Jane Symonds

wordsmith and mongrel

Category: Best Of


The same cars that preceded the President of the Republic sedately along the Champs Elysées during the military parade, speed ahead of him, 12 hours later, to Place Beauvau.

I was on a rooftop when I got the news, perched amid the chimneys and turrets of Paris’ skyline with the Eiffel Tower effervescing in the distance. I’d gone up there with a man I barely knew to watch the fireworks and when my friend sent me a message saying, are you ok? I assumed she meant, he’s not a creep is he?

But then.

A truck has crashed into a crowd in Nice. They think it’s terrorists.

We had come so close. There were only minutes left of the 14th, the national holiday, and we had almost got through it, clustering in defiant joy along grand boulevards and in vast parks and beside famous seafronts, flags in our hands, shouting bravo! for the sapeurs-pompiers in their shiny helmets, lifting children onto our shoulders to be a little nearer the pyrotechnic peonies that bloomed in clear summer skies.

France needs the 14th, people had told me with quiet but emphatic nods. After November, today is important, to be happy.

And we were happy, or at least it seemed that way. The police who patted us down before we entered the exclusion zone around the Champs Elysées to watch the parade were businesslike but warm, bordering on unexpected friendliness. Men with idle machine guns gave cheerful directions to bewildered tourists. The officers in plainclothes dispersed among the crowd joked and grinned, prodding us to cheer loudest when their unit marched past, putting gentle arms around a woman having a dizzy spell.

In the afternoon we spilled onto grass, laden with rosé and cheese and prosciutto, and basked in uninterrupted sunshine. We talked away the long evening until at 10:58 we fell silent and expectant, turning to our skies or our televisions, waiting for the first shock of beautiful, violent colour that would explode harmlessly above us.

But then.

Choosing Nice was brutally clever. Recognisable, beloved, packed with locals and tourists, but perhaps without the extreme level of security that encircled Paris.

As I descend from the rooftop another friend asks, are you okay? Rumours of smoke on the Champs Elysées. I stop on the silent street and wonder: is this it? Is this the moment when I go from optimistic observer to endangered citizen? Twitter tells me it’s a fire caused by a stray firework and I fall back from afraid into sad. I look along the silent street and wonder how they do it, the people who live in places where they get those messages every day. The people for whom the smoke is almost never just a wayward spark. The people for whom a jet flyover is not a spectator sport. How do they keep going?

I hurry home but I do not sleep until 2am. I send a lot of pre-emptive messages and a lot of responses to concerned questions but I am safe, so very safe. The flicker of police lights fills my tiny flat from the television screen. I do not cry until a reporter says, there are many children among the dead.

I am desperately sad but not surprised and that makes me even sadder. This place we are in has no exit that I can see. This morning we paraded our military might in all its splendour but what good is might against a truck and some reckless hate? When the danger worms its way into isolated minds and springs up in unexpected places, the tanks and fighter jets start to look as anachronistic as the cavalry with their swords and the soldiers in their Napoleonic hats.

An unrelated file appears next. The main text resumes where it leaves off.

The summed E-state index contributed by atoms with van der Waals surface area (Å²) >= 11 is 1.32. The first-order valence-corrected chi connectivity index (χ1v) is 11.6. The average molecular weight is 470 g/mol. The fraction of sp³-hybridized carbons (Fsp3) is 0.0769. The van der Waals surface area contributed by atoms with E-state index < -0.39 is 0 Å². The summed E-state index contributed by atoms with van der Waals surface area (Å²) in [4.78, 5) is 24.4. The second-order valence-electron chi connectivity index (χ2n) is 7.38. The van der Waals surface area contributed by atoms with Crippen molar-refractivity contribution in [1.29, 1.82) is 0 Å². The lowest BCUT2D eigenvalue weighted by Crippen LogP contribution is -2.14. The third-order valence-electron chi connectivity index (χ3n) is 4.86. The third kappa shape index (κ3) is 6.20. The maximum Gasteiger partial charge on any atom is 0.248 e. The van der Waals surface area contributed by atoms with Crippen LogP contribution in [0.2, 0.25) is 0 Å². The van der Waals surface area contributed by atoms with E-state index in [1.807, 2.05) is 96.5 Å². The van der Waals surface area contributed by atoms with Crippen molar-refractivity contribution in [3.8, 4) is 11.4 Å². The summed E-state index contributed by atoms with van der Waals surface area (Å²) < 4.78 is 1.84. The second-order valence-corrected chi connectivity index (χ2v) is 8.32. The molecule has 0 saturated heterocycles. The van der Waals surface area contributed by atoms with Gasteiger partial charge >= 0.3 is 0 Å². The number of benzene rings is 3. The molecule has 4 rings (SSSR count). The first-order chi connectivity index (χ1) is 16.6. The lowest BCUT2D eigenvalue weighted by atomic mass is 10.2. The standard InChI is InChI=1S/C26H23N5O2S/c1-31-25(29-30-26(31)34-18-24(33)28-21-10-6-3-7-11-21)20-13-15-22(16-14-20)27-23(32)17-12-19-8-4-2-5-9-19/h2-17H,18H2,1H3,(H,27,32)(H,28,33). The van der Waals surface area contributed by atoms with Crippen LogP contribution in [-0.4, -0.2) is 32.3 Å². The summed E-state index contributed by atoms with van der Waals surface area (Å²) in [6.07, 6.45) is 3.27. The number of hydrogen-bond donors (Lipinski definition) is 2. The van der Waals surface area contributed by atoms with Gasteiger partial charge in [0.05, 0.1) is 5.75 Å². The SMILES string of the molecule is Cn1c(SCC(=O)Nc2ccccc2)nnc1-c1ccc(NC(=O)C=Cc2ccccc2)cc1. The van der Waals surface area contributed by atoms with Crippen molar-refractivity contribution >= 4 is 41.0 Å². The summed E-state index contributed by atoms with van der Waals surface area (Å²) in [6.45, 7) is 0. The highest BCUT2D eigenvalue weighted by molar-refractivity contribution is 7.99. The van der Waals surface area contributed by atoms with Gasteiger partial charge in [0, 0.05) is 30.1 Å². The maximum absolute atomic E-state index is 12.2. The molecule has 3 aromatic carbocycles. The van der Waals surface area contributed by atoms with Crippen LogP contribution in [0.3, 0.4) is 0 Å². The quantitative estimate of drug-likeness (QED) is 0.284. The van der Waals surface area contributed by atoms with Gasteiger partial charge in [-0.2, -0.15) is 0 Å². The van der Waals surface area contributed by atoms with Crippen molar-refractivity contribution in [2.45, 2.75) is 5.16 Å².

I can see a myriad of ways this is going to be responded to, and I don’t like any of them. I am as afraid of what we will do as what they will do.

All I know is that I would go back, today, if there were another parade. I would dance again on the Champ de Mars and I would follow the crowd to the spectacle. I would sit on busy terraces and I would duck under police barricades to get to concerts. I would move to Paris.

I would continue to live with bullish joy, and I would risk dying happy. Because I have that option. Because I’m one of the lucky ones. Because joy is the only weapon I have ever had to wield.

But then.

Today we are all Nice. Last week we were all Orlando. Last month we were Istanbul, and before that Brussels, and before that Paris. We should have been Dhaka and Baghdad and Aleppo and Mogadishu. It makes us feel better, to type these things, to stand electronically alongside grieving families. It makes us feel righteous, and ever so slightly less helpless. And in some small practical way it helps: hashtags on Twitter can identify the missing, find beds for the desperate, demand attention for the forgotten.

But it scares me too, because we really are all Nice. There is no longer a there and a here, a deadly and a safe, an us and a them. We all inhabit the same small world and it doesn’t work that way anymore. It feels like it’s not working at all. And I have no idea what we’re going to do about it.

Sultan Pub

Short-listed for the 2015 World Nomads Travel Writing Scholarship.

Meet me at 19:30 at Sultanahmet. Come up from the elegant gloom of the Basilica Cistern, or down from the chattering alleys of the Grand Bazaar, or through – if it’s late April – the flame-petalled tulips that congregate outside the Blue Mosque. Step off the sleek tram that pulls into the Sultanahmet stop. Wander, replete with humus and charcoaled chicken and flatbread, from a table nearby.

Dart boldly across Divan Yolu, ignoring exhortations to spend a lira on roasted corn, to step aboard a Bosphorus cruise, to sample soft nougat rolled in pistachios.

Where the tramlines curve gracefully away toward the bright peace of Gülhane Park and beyond, to the spice market at Eminönü, to Galata Bridge draped in fishing lines, to the grand sweep of Istiklal Avenue up to Taksim Square, that’s where I’ll meet you.